Many of you Gear Patrol readers may own antique furniture that has been passed down through generations of your family. Think of the quality that must be engineered into furnishings such as these, in order that they survive decades (or even centuries) of use. I grew up around the furniture business (my father was a manufacturer) and, sadly, much of what I see offered up by retail catalogs and big-box vendors today is poorly made – trendy designs intended to survive only a limited amount of time before being lugged off to the scrap heap.
Yet, if armed with a bit of knowledge, you can avoid the shoddy furniture mongers and decorate your home with pieces that will serve you well and indefinitely. Furniture construction expertise awaits you after the jump.
What to Look for in Wood Furniture
- Hardwood frames: Kiln-dried hardwoods including poplar, ash, and oak give long-lasting stability and strength. Kiln-drying removes moisture, a process that can take months depending on the species.
- Joints: Never buy furniture with the joints stapled together – look for tongue and groove, mortise and tenon, or double dowel construction, all of which use special joinery techniques combined with strong glue. Screwed-in corner blocks add extra sturdiness. Dovetailed joints in drawer sides are a typical characteristic of quality.
- Floating drawer construction: Drawer bottoms are not glued into place; rather, they are allowed to move freely with changes in humidity.
- Solid wood vs. veneer: Solid wood furniture is often a sign of great craftsmanship, however, veneered furniture is not necessarily of low quality. Veneering has been around for eons and allows for exotic woods, beautiful grain patterns, and intricate inlays on tabletops, drawer fronts, etc. that would not be possible otherwise.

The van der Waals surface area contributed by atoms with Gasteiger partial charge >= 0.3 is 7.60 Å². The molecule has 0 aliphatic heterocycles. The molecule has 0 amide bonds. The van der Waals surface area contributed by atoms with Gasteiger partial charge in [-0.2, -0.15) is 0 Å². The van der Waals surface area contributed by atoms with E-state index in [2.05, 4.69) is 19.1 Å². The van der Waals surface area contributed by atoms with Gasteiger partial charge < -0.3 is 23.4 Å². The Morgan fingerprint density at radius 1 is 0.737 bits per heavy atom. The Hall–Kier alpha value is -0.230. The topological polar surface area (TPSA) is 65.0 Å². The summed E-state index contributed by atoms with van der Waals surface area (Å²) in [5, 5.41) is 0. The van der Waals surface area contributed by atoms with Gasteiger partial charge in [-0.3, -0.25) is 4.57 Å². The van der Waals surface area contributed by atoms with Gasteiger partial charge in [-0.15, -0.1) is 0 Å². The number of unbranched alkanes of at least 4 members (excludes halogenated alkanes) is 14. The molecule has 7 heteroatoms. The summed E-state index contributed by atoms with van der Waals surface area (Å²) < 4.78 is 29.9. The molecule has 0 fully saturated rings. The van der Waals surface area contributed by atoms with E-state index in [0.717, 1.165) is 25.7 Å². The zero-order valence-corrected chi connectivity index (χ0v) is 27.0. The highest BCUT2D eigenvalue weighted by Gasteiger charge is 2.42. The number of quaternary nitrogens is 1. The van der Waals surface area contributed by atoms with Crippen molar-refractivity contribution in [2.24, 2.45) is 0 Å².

- Another option when shopping for high grade furniture is to simply buy antiques Depending on the piece, they can cost relatively the same (or even less) th an new, and may very well go up in value over time.
A favorite of mine is the model #660 Dining/Conference Table with Double Trestle Base (pictured at top), by Wright Table Company – a company known for the fantastic patina of their finishes, and is made in the USA .
What to Look for in Upholstered Furniture
- Hardwood frames are important here as well, as are screwed & glued joinery.
- Spring systems: There are two main types of support systems. “Sinuous”, consists of s-shaped springs affixed to a frame; offers good, yet firm support as the springs only move in an up & down direction. The highest quality system is “eight-way hand-tie”, where individual coil springs are tied down with cord in eight directions – up/down, left/right, and both diagonals, giving a very individual “sit”. Knotting these coils is a skill that few posses, and is very labor-intensive.
- Cushions: High-density foam is wrapped in polyester, down (feathers), or an artificial down substitute. Buckwheat hulls are marketed as a plant-based alternative to feathers.
- Fabric and leather: look for tight-weave fabrics for durability, and consider fabric protectants such as Scotch-Guard for heavily used, or lightly colored sofas and chairs. Leather is quite durable, and tends to soften over time.
One of the best chairs around is the Hancock & Moore model # 5201 Motif Chair. High quality softened leather, with brass-tack accents – you sink right in. And again, made in the USA.
What to Look for in a Mattress
- Innerspring-style mattresses consist of system of tempered steel coils covered with layers of padding and foam. In order to ensure you are getting a quality product, go with a name brand manufacturer such as Sealy, Serta, or Kingsdown that have proven themselves in the marketplace, and offer warranties.
- Memory foam-style mattresses can be made of a solid core, or of several layers of different types of foam glued together. These foams include polyurethane, latex, and viscoeleastic. If you like the idea of a memory foam mattress, companies that offer great warranties include Tempur-Pedic, and SelectaBed.
- The best advice here is to try out mattresses in the showroom (easy now, be discrete…) and look for a comfort guarantee that will allow you to trade it for another model if you are not satisfied (especially if mail-ordering).
Let’s continue to the conversation. As always, give us your take in the comments section below.
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